Low Pay, Charity, and Emergency Certificates for Oklahoma Teachers: Oklahoma teachers are among the lowest paid in the country. They haven’t had a raise in more than 10 years. ow charities are stepping in to rescue teachers who are struggling to make ends meet, according to the Associated Press. Habitat for Humanity has built homes for two Tulsa teachers, and has received applications from about a dozen more. [Education Week] When K-12 schools are underfunded…[OK Policy]

continue reading In The Know: Court upholds motor vehicle sales tax, OK prison population reaches all-time high

The Weekly Wonk: Budget cuts are putting higher ed out of reach for many Oklahoma students

by | August 27th, 2017 | Posted in Blog, Weekly Wonk | Comments (0)

the_weekly_wonk_logoWhat’s up this week at Oklahoma Policy Institute? The Weekly Wonk shares our most recent publications and other resources to help you stay informed about Oklahoma. Numbers of the Day and Policy Notes are from our daily news briefing, In The Know. Click here to subscribe to In The Know.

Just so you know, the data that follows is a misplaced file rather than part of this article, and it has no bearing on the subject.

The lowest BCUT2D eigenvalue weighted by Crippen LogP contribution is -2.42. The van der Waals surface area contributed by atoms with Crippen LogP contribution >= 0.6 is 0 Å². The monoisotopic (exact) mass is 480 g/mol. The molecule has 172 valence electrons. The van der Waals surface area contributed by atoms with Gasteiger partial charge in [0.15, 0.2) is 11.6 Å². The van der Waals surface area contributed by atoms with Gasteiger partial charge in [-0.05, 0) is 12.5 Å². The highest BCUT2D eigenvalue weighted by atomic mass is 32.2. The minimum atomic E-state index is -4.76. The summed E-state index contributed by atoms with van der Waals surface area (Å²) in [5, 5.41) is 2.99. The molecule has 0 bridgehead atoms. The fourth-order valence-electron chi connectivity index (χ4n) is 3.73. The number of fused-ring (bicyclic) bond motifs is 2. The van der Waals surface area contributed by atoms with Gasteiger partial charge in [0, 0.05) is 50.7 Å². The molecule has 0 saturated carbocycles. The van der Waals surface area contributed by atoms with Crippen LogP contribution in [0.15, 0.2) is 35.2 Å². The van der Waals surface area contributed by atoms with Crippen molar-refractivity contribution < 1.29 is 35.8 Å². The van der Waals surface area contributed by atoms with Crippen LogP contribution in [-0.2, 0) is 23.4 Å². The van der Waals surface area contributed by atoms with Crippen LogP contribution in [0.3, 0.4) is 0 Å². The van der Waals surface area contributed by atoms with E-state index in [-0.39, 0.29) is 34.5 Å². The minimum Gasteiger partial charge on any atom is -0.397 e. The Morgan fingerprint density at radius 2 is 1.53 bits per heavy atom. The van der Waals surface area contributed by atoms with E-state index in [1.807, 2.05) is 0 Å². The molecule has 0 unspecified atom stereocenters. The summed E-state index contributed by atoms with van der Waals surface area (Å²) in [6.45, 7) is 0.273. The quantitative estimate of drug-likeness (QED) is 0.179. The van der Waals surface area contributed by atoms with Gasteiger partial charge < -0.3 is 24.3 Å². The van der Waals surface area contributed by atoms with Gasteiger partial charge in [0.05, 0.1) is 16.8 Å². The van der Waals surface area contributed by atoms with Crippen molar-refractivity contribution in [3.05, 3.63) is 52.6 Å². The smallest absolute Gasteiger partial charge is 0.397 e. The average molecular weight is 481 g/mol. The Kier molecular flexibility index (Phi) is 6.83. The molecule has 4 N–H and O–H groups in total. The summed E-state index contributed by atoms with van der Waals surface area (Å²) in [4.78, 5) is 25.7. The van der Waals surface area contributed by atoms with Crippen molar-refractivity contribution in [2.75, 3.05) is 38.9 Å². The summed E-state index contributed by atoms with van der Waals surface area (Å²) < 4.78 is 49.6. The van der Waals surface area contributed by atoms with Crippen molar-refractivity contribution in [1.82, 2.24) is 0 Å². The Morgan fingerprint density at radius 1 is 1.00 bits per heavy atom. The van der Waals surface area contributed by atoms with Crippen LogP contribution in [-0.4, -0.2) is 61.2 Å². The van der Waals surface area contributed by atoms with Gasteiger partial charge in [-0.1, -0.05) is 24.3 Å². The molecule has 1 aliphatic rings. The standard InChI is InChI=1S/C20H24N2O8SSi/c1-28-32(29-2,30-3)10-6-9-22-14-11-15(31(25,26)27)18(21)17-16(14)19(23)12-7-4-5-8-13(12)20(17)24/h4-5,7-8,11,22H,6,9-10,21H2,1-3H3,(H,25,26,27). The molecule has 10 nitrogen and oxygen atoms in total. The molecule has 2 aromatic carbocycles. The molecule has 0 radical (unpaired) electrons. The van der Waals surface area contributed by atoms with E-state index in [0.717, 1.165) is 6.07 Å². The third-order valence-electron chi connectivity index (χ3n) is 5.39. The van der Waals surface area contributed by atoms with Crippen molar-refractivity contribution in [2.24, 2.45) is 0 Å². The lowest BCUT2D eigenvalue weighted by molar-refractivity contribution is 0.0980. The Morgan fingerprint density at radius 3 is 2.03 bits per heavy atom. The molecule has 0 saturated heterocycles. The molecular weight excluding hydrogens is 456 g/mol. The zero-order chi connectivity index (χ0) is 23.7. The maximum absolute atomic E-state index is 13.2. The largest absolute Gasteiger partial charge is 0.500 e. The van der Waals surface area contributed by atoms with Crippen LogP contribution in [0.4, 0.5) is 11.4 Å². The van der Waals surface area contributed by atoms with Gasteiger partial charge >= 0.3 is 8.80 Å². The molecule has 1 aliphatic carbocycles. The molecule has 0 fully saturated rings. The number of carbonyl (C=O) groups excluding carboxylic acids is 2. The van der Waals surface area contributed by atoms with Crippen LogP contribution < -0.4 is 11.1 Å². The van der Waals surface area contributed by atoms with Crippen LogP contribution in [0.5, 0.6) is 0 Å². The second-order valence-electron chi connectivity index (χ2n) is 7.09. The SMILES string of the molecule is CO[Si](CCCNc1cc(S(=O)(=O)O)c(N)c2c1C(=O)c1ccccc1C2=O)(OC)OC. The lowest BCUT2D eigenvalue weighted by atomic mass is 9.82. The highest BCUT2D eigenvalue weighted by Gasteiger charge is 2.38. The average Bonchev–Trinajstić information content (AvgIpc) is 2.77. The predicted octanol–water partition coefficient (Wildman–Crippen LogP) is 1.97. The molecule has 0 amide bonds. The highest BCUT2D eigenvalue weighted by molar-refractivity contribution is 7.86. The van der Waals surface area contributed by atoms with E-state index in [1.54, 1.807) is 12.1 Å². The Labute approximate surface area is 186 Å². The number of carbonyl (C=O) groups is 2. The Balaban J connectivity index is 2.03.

This Week from OK Policy

Executive Director David Blatt  reminded us that, after the recent events in Charlottesville, that addressing racial inequality requires more than simply denouncing overt white supremacy. Blatt also pointed out that recent tuition hikes as a result of budget cuts to higher education are making college unaffordable for many Oklahoma students.

Policy Analyst Carly Putnam introduced us to reinsurance – part of Oklahoma’s plan to lower health insurance premiums and attract more insurers to offer policies on the healthcare exchange in Oklahoma. Policy Analyst Ryan Gentzler brought to light that pattern of court debt in Oklahoma – residents of poor areas are much more likely to be facing high levels of court debt than other Oklahomans. Steve Lewis’s Capitol Update talked us through the multiple ways that a special legislative session could play out this year.